Toronto Film Festival--"Three Times"
Hou Hsiao-Hsien, from Taiwan, is probably my favorite living filmmaker, and so his new one, Three Times, was unsurprisingly the movie that affected me most in Toronto.
Three Times contains three stories. In the first, set in 1966, young men and women languidly while away their days in pool halls, sipping beer while pop tunes waft in the air. In the second, set in 1911, personal and political dilemmas intersect in a brothel. The final segment (and the darkest) is set in teeming present-day Taipei among young bohemians, experimenting with sex and drugs, and adrift in transitory relationships.
I've seen it just once, but a few things fascinate me right away about this film:
The same actress and actor (Shu Qi and Chang Chen) play lovers in all three stories — it’s almost like they are “reincarnating” their roles over a span of a hundred years. (What a cool idea.)
In an interview, Shu Qi even made a quick reference to the Chinese belief of reincarnation: in each successive life, we are intended to “correct” the problems and difficulties of previous lives. Only, the opposite seems to be happening in this film — our lives seem more aimless and fragmented now than they were forty years ago.
The original Chinese title of the film is Best Of Times. Hou, like a popular musician, is drawing from his “discography” of films for these three stories. The first reminds me in look and mood of A Time To Live And A Time To Die or Dust In The Wind; the second is set in a brothel like Flowers Of Shanghai; and the third clearly recalls the modern neon-smeared interior spaces of Millennium Mambo. So, Hou has created a sort of compilation album, only he has “remade” the ideas and memories behind his previous films into new stories.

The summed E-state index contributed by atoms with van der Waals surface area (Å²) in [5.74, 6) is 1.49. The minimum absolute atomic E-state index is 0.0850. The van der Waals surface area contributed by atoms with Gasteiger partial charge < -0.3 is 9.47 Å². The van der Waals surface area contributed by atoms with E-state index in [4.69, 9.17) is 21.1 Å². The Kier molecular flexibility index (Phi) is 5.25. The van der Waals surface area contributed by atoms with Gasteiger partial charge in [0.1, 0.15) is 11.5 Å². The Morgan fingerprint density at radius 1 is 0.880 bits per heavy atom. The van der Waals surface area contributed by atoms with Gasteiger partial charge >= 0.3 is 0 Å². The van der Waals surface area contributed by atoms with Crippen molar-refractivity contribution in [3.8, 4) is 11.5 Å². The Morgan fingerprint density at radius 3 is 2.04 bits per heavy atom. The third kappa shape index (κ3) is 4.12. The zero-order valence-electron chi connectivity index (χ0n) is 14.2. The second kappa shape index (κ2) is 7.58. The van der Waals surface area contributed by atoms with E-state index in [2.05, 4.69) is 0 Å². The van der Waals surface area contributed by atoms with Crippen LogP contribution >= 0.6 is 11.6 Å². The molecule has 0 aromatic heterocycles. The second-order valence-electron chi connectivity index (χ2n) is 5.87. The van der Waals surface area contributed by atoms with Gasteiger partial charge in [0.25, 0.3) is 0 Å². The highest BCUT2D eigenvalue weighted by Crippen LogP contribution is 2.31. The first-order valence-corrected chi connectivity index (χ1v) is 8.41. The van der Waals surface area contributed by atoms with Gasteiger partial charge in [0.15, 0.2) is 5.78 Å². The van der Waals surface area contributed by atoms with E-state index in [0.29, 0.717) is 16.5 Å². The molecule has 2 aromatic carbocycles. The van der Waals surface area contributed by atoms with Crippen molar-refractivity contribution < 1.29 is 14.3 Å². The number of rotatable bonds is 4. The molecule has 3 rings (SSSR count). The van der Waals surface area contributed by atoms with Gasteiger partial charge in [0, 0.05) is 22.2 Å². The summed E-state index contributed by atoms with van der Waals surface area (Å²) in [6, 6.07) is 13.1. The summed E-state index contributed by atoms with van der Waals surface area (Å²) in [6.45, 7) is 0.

I have previously mentioned my interest in improvisation, so it’s delightful to discover that Hou had no real script for the film, simply a few notes that were given to the actors, who weren’t told exactly where to stand, sit or move about (no blocking), and didn’t know when the camera was rolling and when it wasn’t.
Shu Qi likened Hou to a professor. He would assign books, music and other materials for his actors to immerse in as they were developing their characters. She said (only half-jokingly) that he gave them “pop quizzes” during shooting.
Here’s how the film opens, in utterly intoxicating fashion: men and women gracefully and wordlessly play pool, in a luxuriatingly extended scene, to the strains of “Smoke Gets In Your Eyes”. It’s one of those rare times I wished I could simply, quietly, slide out of my life and into the film, and live there forever.
I have always believed that cinema is conceived (especially by the truly great moviemakers) to be more “subjective” (and less literalist) than we realize or give it credit for. That opening scene I mentioned? Though it features the two lead characters (obviously in love), Hou has said that the scene bears no relation to anything else that follows. It’s not a flashback or a flash-forward — and it has absolutely nothing to do with the story. It’s simply there. And somehow, that’s reason enough for me.